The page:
Originally comprising Régine Chassagne, Richard Parry, Tim Kingsbury, and brothers William and Win Butler, Arcade Fire formed during the summer of 2003, after Win spotted Chassagne singing jazz standards at a Montreal art exhibit. The grandson of famed swing-era bandleader Alvino Rey, Win was quickly charmed by Chassagne's performance, leading the two to launch a songwriting partnership. Romance followed shortly thereafter, and the duo expanded its sound by gathering Parry on organ, Kingsbury on bass, and Win Butler's younger brother, William, on synthesizer and percussion. Drawing from the bandmates' varied influences, Arcade Fire began mining an eclectic mix of bossa nova, punk, French chanson, and classically tinged pop music, referencing everything from U2's passion to David Bowie's eclecticism in the process.
Arcade Fire issued a self-titled EP in 2003, having briefly retreated to Maine for the recording sessions. Propelled by Win Butler's quavering vocals and his bandmates' symphonic swells, the disc helped earn the band an official offer from Merge Records. The bandmates' luck faltered later that year, however, when Chassagne's grandmother passed away. The Butler brothers' grandfather followed suit in March 2004, and Parry's aunt died one month later. Seeking catharsis in the studio, the members of Arcade Fire funneled their energies into the creation of Funeral. Released in September 2004, the debut album was met with unanimous acclaim -- both commercially and critically -- and Arcade Fire found themselves maintaining a nearly constant presence on the road, playing such high-profile festivals as Lollapalooza and Coachella between a slew of smaller club dates. They also appeared on the cover of Time magazine's Canadian edition, garnered a Grammy nomination for Best Alternative Music Album, rubbed shoulders with superfan David Bowie, and toured alongside U2.
Following an exhausting year, Arcade Fire decamped to a church outside of Montreal to work on a second release. The ambitious Neon Bible arrived in March 2007, featuring such grand ornamentations as a pipe organ, a military choir, and a full orchestra. The album peaked at number two and sparked another tour, which found the band playing more than 120 shows over the course of a year. When touring wrapped up in early 2008, Arcade Fire played several shows in support of presidential candidate Barack Obama before beginning work on a third album. The resulting The Suburbs, an eclectic 16-track ode to childhood, suburban sprawl, and middle-class dreams both won and lost, arrived on August 2, 2010. The record was universally acclaimed and reached number one in both the U.S. and U.K. album charts. The following year they won a host of awards, including prestigious accolades such as a Grammy for Album of the Year, the Polaris Prize, and BRIT awards for both Best International Album and Group, among other honors and nominations.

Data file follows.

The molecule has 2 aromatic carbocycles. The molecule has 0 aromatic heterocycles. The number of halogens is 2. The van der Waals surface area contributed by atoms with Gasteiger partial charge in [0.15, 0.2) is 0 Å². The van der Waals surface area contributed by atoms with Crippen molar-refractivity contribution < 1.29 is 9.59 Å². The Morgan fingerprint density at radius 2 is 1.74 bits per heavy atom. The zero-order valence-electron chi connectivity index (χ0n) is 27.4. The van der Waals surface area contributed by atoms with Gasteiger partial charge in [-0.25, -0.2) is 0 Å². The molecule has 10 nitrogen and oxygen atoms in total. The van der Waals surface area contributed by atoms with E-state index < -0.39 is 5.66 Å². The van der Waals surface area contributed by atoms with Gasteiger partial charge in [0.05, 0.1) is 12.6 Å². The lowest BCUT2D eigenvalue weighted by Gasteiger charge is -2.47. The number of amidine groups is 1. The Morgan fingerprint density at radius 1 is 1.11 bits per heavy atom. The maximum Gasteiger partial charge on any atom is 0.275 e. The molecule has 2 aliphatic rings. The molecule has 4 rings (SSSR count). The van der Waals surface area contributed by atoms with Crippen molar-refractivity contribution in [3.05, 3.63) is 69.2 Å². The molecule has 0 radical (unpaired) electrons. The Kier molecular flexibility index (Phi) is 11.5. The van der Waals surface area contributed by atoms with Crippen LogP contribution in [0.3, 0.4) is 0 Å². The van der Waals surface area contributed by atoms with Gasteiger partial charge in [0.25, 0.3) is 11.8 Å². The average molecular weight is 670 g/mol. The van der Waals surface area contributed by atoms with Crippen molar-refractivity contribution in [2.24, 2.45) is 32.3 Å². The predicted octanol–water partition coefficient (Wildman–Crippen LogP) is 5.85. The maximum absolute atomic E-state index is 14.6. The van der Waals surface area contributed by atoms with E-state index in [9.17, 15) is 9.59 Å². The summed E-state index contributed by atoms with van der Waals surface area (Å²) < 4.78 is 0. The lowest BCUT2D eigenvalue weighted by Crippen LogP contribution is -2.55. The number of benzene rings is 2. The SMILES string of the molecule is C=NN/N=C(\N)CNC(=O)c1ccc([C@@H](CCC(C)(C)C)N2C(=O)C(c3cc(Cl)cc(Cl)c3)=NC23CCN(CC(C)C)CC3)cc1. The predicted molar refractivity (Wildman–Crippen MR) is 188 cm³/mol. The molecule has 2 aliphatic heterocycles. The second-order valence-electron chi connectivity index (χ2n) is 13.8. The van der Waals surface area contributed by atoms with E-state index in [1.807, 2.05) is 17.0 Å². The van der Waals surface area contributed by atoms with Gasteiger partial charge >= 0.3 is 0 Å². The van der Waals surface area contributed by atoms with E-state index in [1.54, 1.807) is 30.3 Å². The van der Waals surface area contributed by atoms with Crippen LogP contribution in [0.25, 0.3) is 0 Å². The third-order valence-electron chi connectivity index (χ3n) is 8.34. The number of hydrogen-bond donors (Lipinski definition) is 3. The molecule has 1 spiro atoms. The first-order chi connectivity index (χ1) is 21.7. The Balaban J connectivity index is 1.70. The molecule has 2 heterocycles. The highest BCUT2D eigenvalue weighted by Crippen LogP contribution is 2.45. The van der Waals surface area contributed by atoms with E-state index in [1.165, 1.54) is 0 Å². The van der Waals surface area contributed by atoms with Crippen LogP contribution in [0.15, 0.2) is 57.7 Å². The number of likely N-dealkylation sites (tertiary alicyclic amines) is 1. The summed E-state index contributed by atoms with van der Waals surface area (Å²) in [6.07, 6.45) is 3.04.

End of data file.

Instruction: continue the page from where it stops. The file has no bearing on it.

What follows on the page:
Their success followed them on the road as they sold out shows across the globe, and in 2011 they released a deluxe version of The Suburbs that included a short film -- titled Scenes from the Suburbs -- directed by Spike Jonze. They began work on their fourth release in 2012 and enlisted LCD Soundsystem frontman James Murphy for production duties. The critically acclaimed double album, entitled Reflektor, was released in October 2013. It hit number one on the Billboard 200 and was followed by an ambitious world tour. A documentary film of the tour, The Reflektor Tapes, was released in 2015, as was an accompanying EP of the same name.
May 2017 saw Arcade Fire perform an intimate secret show in Montreal, where they played six new songs. At the end of the month they released "Everything Now," the lead single from the highly anticipated fifth studio album of the same name, which arrived later that July. Featuring production by Daft Punk's Thomas Bangalter, Pulp's Steve Mackey, Portishead's Geoff Barrow, and longtime producer Markus Dravs, Everything Now also featured the singles "Creature Comfort" and "Electric Blue." It became the group's third consecutive album to top the U.S., Canadian, and U.K. album charts.
Following their extended Infinite Content tour, the band contributed the song "Baby Mine" to Disney's 2019 live-action version of Dumbo. They also stayed busy during the COVID-19 pandemic, writing and recording material. In March 2022 they released "The Lightning I, II" as the first single off their sixth studio album, WE, which was partly inspired by Yevgeny Zamyatin's 1924 dystopian novel of the same name. Produced by Nigel Godrich, as well as Win Butler and Regine Chassagne, WE arrived that May and marked the band's last record with founding member Will Butler, who had parted ways with the group following the end of recording in 2021. In addition to second single "Unconditional I (Lookout Kid)," the set also featured guest Peter Gabriel on "Unconditional II (Race and Religion)." ~ Andrew Leahey, Rovi
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